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I have encountered a strange IP which has redundant zero values among the octets. Is there anyway to properly validate this as an IP or use regular expression to remove those redundant zeroes?

example is of follows: (take note of the extra zero at the second octet "064").

I do have one working IP validation function but it will not validiate this Ip properly due to the nature of the regular expression unable to accept that extra zero. Following is the code in PHP:

function valid_ip($ip) {
    return preg_match("/^([1-9]|[1-9][0-9]|1[0-9][0-9]|2[0-4][0-9]|25[0-5])" .
            "(\.([0-9]|[1-9][0-9]|1[0-9][0-9]|2[0-4][0-9]|25[0-5])){3}$/", $ip);

thanks for any help in advance peeps! :D

share|improve this question
Out of curiosity, why exactly would you want to validate an IP address? This isn't typically input by the user. – NullUserException Aug 24 '11 at 5:57
erm, i am filtering a result extracted from a website. in this results are dates etc etc. im trying to extract only the ip :( – phpnoob Aug 24 '11 at 6:28
up vote 0 down vote accepted

This will correct them:

$ip = "123.456.007.89";
$octets = explode(".", $ip);
$corrected = array();
foreach ($octets as $octet) {
 array_push($corrected, (int)$octet);
echo implode(".", $corrected);
share|improve this answer
hmm this doesnt work. something wrong with the implode statement. – phpnoob Aug 24 '11 at 5:59
Yup, I'm typing up a corrected version as we speak. One moment. – Jared Ng Aug 24 '11 at 6:01
There we go, that should work. – Jared Ng Aug 24 '11 at 6:03
fantastic! cheers! :) – phpnoob Aug 24 '11 at 6:05

You have to accept the zero like this:


Play with this regular expression on rubular.com.

The 0? I added matches zero or one occurence of 0. So 0?[1-9][0-9] for example matches both 010 and 10 for example.

share|improve this answer
it doesnt validate correctly :( – phpnoob Aug 24 '11 at 6:27
It validates correctly against your given example. – mAu Aug 24 '11 at 7:22

Change the bare |1 occurrences to |[01]. Are you sure this is not supposed to be interpreted as an octal number, though? Some resolvers do that.

share|improve this answer
i'm trying to compare IP address and another IP of mine does not have this extra redundant zeros hence i have to do some sort of filter :( – phpnoob Aug 24 '11 at 6:00

Use ip2long().

share|improve this answer
there is a difference betwen ip2long for IP with zeros inside them and without. – phpnoob Aug 24 '11 at 6:01
ip2long appears to return the correct value with or without the leading zeros. – Dylan Tack Aug 24 '11 at 6:12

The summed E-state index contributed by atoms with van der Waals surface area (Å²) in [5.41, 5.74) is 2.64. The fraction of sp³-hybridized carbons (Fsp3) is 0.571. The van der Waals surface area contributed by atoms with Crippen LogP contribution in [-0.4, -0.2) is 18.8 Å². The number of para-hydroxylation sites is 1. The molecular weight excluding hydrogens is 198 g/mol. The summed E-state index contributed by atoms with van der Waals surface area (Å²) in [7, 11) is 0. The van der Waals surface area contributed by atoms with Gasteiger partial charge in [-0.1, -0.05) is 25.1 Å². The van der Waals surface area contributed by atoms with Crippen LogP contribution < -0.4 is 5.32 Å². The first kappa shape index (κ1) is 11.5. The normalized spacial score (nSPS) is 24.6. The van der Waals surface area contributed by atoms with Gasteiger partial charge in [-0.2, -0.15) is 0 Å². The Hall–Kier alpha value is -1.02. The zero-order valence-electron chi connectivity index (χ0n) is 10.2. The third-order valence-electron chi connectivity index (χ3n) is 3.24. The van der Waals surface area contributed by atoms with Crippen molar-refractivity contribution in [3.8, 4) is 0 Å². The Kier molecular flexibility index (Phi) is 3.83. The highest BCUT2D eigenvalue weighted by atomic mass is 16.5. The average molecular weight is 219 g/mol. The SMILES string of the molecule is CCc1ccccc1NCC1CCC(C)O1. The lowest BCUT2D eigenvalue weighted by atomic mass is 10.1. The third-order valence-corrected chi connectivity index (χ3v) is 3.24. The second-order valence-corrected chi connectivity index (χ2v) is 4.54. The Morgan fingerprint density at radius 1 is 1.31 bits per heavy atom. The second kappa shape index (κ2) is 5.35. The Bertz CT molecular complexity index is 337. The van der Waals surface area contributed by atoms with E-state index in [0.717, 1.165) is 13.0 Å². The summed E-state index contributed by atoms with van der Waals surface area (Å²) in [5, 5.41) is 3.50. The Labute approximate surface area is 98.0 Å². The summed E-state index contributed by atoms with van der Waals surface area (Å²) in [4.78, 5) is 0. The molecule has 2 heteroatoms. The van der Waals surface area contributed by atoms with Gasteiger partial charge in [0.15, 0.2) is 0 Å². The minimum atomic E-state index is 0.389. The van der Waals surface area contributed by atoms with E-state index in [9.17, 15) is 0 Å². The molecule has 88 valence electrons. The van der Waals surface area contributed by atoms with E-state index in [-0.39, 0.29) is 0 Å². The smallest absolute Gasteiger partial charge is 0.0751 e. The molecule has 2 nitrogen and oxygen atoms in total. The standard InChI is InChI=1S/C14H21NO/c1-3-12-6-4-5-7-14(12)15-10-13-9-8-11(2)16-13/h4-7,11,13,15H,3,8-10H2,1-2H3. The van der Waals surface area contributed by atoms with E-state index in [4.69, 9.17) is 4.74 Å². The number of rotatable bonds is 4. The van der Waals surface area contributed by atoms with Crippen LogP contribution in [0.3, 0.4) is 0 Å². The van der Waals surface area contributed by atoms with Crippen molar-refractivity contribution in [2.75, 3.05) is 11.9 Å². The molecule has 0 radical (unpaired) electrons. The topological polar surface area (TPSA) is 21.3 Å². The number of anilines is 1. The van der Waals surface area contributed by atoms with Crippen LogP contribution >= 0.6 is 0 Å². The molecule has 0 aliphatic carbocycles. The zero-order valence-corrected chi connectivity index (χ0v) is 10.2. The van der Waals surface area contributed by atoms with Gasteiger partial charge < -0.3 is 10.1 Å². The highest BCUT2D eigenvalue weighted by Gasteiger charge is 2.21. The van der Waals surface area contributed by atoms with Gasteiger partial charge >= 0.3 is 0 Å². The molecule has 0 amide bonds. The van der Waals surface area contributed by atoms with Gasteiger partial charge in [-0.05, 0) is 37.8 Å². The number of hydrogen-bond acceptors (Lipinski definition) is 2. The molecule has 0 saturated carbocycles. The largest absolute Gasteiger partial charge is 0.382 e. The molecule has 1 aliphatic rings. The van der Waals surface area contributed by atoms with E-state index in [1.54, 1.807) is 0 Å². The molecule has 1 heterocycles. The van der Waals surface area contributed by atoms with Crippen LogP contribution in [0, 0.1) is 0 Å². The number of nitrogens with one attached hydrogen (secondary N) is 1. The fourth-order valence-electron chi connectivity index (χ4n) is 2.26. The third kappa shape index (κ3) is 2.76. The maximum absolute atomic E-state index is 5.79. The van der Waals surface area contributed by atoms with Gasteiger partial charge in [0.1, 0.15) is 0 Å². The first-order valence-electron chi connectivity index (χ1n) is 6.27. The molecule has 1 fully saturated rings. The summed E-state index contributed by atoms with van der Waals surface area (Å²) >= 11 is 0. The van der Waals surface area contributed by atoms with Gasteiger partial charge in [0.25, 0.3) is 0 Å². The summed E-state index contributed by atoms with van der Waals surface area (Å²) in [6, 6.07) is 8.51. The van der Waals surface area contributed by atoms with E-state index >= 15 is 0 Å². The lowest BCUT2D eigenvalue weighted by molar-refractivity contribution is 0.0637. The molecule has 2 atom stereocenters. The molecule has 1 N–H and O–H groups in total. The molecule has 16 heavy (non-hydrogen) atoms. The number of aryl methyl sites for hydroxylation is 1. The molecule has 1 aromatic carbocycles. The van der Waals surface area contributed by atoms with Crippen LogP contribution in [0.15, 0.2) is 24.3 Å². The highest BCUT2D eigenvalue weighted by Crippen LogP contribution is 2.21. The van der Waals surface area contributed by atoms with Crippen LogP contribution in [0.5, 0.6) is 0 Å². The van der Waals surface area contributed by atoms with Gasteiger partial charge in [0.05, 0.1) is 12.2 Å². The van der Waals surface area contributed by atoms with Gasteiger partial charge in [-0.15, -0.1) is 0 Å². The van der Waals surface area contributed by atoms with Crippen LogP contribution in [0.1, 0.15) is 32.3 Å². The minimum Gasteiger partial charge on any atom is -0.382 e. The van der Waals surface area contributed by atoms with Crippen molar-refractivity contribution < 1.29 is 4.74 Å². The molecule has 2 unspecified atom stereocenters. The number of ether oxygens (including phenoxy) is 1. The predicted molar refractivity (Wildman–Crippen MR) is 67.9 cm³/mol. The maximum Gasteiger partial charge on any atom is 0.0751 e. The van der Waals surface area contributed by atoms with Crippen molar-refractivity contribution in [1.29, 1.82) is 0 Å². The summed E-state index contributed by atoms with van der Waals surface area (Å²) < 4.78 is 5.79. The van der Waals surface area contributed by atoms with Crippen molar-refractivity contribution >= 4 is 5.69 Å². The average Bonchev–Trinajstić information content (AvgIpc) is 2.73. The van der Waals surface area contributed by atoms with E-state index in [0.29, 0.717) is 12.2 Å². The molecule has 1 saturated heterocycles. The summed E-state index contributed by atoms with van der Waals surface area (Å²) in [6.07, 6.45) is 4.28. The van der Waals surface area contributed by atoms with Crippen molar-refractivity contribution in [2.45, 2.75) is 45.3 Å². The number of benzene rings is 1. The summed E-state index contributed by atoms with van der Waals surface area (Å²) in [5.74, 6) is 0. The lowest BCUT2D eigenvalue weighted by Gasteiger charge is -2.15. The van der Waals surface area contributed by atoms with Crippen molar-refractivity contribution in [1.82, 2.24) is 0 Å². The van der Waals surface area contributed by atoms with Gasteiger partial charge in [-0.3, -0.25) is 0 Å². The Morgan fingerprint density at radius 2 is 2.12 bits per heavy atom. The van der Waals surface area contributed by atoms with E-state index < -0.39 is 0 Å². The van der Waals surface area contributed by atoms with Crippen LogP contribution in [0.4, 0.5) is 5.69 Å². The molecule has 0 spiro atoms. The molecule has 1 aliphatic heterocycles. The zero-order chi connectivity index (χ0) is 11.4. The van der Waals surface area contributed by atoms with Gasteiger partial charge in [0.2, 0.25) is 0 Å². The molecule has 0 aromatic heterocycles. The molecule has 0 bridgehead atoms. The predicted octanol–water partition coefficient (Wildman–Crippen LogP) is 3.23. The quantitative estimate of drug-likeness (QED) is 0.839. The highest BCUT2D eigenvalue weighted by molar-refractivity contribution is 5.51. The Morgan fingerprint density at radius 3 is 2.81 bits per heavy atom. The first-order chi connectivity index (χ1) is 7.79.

hmm i tested with the question given. i took out the redundant zero and there was a different number shown as a result of the ip2long :( – phpnoob Aug 24 '11 at 6:14
interesting. Perhaps it depends on the PHP version. – Dylan Tack Aug 24 '11 at 6:16

You should figure out where those extra zeroes are coming from. Those leading zeroes can't be just dropped. On most platforms they mean that the octet is in octal form instead of decimal. That is: 064 octal equals 52 decimal.

share|improve this answer

Did you have a go yourself? It's really quite simple.

|1[0-9][0-9]| matches 100-199, as you are now wanting to match 000-199 (as above that it is 200-155) you just need to make a set for the 1 to be 1 or 0.

function valid_ip($ip) {
  return preg_match("/^([1-9]|[1-9][0-9]|[01][0-9][0-9]|2[0-4][0-9]|25[0-5])".
          "(\.([0-9]|[1-9][0-9]|[01][0-9][0-9]|2[0-4][0-9]|25[0-5])){3}$/", $ip);

And that can be refactored down (allowing leading zeroes) to:

function valid_ip($ip) {
  return preg_match("/^([01]?[0-9]{1,2}|2[0-4][0-9]|25[0-5])".
          "(\.([01]?[0-9]{1,2}|2[0-4][0-9]|25[0-5])){3}$/", $ip);

Or to strip these unneeded zeros:

function strip_ip($ip) {
  return preg_replace( '/0+([^0])(\.|$)/' , '$1$2' , $ip );
share|improve this answer
would be best if i could change the current IP to a normal one without the zeroes. thanks though! :) – phpnoob Aug 24 '11 at 6:00
@phpnoob: See amended answer. (The clearer you are in your questions, the clearer we can be in our answers.) – Lucanos Aug 24 '11 at 6:07
hmm thanks and sorry for the trouble. but your second valid_ip has a No ending delimiter '^' found error. any idea on how to fix it? – phpnoob Aug 24 '11 at 6:13
@phpnoob: That was a typo on my part. Updated answer - try again. – Lucanos Aug 24 '11 at 6:52

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